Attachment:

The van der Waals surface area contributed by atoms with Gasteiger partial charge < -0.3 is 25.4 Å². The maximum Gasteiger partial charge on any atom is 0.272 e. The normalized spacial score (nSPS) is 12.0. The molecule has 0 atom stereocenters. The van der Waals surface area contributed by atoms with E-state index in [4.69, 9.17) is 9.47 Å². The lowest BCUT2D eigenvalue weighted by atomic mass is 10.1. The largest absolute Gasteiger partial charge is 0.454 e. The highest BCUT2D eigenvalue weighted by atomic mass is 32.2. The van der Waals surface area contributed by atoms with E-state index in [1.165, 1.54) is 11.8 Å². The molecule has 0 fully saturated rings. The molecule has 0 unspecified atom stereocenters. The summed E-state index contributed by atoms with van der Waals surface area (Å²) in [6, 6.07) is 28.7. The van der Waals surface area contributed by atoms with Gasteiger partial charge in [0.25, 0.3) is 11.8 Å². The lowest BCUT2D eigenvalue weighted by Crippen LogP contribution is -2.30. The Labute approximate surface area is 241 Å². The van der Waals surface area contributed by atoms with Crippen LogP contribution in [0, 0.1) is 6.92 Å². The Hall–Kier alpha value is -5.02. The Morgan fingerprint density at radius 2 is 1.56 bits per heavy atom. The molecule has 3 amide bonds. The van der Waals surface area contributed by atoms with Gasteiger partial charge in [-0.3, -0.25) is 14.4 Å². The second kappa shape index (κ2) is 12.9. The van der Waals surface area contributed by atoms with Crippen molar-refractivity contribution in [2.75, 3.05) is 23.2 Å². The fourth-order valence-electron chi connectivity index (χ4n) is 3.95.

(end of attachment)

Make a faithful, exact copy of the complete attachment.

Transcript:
The van der Waals surface area contributed by atoms with Gasteiger partial charge < -0.3 is 25.4 Å². The maximum Gasteiger partial charge on any atom is 0.272 e. The normalized spacial score (nSPS) is 12.0. The molecule has 0 atom stereocenters. The van der Waals surface area contributed by atoms with E-state index in [4.69, 9.17) is 9.47 Å². The lowest BCUT2D eigenvalue weighted by atomic mass is 10.1. The largest absolute Gasteiger partial charge is 0.454 e. The highest BCUT2D eigenvalue weighted by atomic mass is 32.2. The van der Waals surface area contributed by atoms with E-state index in [1.165, 1.54) is 11.8 Å². The molecule has 0 fully saturated rings. The molecule has 0 unspecified atom stereocenters. The summed E-state index contributed by atoms with van der Waals surface area (Å²) in [6, 6.07) is 28.7. The van der Waals surface area contributed by atoms with Gasteiger partial charge in [0.25, 0.3) is 11.8 Å². The lowest BCUT2D eigenvalue weighted by Crippen LogP contribution is -2.30. The Labute approximate surface area is 241 Å². The van der Waals surface area contributed by atoms with Crippen LogP contribution in [0, 0.1) is 6.92 Å². The Hall–Kier alpha value is -5.02. The Morgan fingerprint density at radius 2 is 1.56 bits per heavy atom. The molecule has 3 amide bonds. The van der Waals surface area contributed by atoms with Gasteiger partial charge in [-0.3, -0.25) is 14.4 Å². The second kappa shape index (κ2) is 12.9. The van der Waals surface area contributed by atoms with Crippen molar-refractivity contribution in [2.75, 3.05) is 23.2 Å². The fourth-order valence-electron chi connectivity index (χ4n) is 3.95.